Wake up at six in the morning and hop on a rowing machine for one hour. Walk for another hour, cycle for the next two hours, take a short lunch break, and finish the afternoon with weight training, an hour of inline skating and an hour of swimming. This is a typical day for a personal trainer, the specialist you want by your side when your shoes hit the road.
Today's personal trainers can offer you much more than a simple run for your money. They could (and usually will) offer you a physical fitness evaluation, including tests to check your body-fat percentage, your cardiovascular strength and muscle strength, and your endurance. The following step is an individual program tailored to your needs. Is your goal to lose weight or gain strength? Are you recouping from an injury? Have you just turned into a stay-at-home mom with a new child and almost no time to exercise? Have you actually been diagnosed with what will probably be a chronic degenerative condition and you would like to bolster your immune system? Have you chosen to run a marathon next year but don't have a clue how to train? Has your doctor advised that you work with a trainer as you get over an eating disorder?
Before you start accumulating a list of personal trainers to interview, you must know precisely the type of help you require. A lot of trainers work across a wide range of needs and problems; others specialize in sport performance training, strength training or rehabilitation.
To have a concept about various styles of fitness training, visit a local health club and observe the various trainers at work. Do you believe you'd work much better with a trainer who emulates a drill sergeant or a cheerleader? Will you be more comfortable working with a man or a woman? Trainers come from numerous backgrounds and some have had different careers, notably in teaching, sales and law. These trainers carry years of experience in motivating other people.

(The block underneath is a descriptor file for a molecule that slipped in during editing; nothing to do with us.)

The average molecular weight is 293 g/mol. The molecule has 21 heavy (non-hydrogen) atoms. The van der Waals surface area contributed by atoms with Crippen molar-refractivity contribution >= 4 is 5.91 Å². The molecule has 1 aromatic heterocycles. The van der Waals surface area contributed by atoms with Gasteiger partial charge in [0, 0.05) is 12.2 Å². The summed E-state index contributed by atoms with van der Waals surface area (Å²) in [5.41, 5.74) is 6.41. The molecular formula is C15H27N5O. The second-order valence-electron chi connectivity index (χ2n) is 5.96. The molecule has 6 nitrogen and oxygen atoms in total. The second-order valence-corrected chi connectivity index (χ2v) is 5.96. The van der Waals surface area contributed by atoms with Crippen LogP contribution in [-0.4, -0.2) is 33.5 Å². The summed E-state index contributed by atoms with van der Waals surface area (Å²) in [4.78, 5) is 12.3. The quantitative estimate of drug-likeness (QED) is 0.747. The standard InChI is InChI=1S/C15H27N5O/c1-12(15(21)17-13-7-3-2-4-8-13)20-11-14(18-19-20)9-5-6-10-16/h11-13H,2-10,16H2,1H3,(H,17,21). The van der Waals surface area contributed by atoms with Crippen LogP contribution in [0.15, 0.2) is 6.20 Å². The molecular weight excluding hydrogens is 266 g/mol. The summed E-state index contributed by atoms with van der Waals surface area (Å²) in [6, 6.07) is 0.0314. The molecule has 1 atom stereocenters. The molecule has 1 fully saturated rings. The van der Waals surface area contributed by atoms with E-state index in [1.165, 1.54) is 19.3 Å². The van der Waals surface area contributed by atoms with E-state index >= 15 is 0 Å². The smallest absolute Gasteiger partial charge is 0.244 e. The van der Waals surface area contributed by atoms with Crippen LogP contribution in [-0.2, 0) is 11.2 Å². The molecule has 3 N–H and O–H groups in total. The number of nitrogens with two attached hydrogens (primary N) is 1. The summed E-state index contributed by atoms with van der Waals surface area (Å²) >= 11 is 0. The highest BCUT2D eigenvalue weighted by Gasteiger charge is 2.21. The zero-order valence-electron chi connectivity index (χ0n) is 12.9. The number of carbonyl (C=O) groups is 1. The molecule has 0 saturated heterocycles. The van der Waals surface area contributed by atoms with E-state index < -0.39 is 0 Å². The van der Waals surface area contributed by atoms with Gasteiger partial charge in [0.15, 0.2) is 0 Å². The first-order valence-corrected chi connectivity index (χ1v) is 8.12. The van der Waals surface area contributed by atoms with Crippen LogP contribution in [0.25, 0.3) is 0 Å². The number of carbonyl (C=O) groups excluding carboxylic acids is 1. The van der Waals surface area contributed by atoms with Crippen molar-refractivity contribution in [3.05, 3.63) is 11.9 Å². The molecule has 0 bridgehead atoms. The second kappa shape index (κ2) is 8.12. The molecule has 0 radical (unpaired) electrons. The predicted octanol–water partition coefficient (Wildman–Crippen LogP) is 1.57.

Physical therapists, physicians, coaches, and massage therapists can all be good sources of recommendations, again contingent on your needs.
The experts agree that you would want to find a personal trainer who's licensed and certified by duly recognized organizations of your country. Having a certification implies that the trainer has passed a stringent exam that covers similar subjects as anatomy, exercise science, nutrition, Kinesiology (human movement), and health screening. Besides certification, a few trainers have an undergraduate or graduate degree in health and exercise science or sports science. Aside from finding out about the trainer's educational background, you must ask about experience. How long has the individual been a trainer? And, evenly important, how much experience does the person have in working with individuals with your particular needs? The more specialized your needs, or the more vital the trainer's help will be to overcoming a specific health problem, the more experience with your type of problem you'll want the trainer to have. It's also advisable to be assured that the trainer has worked with your age bracket.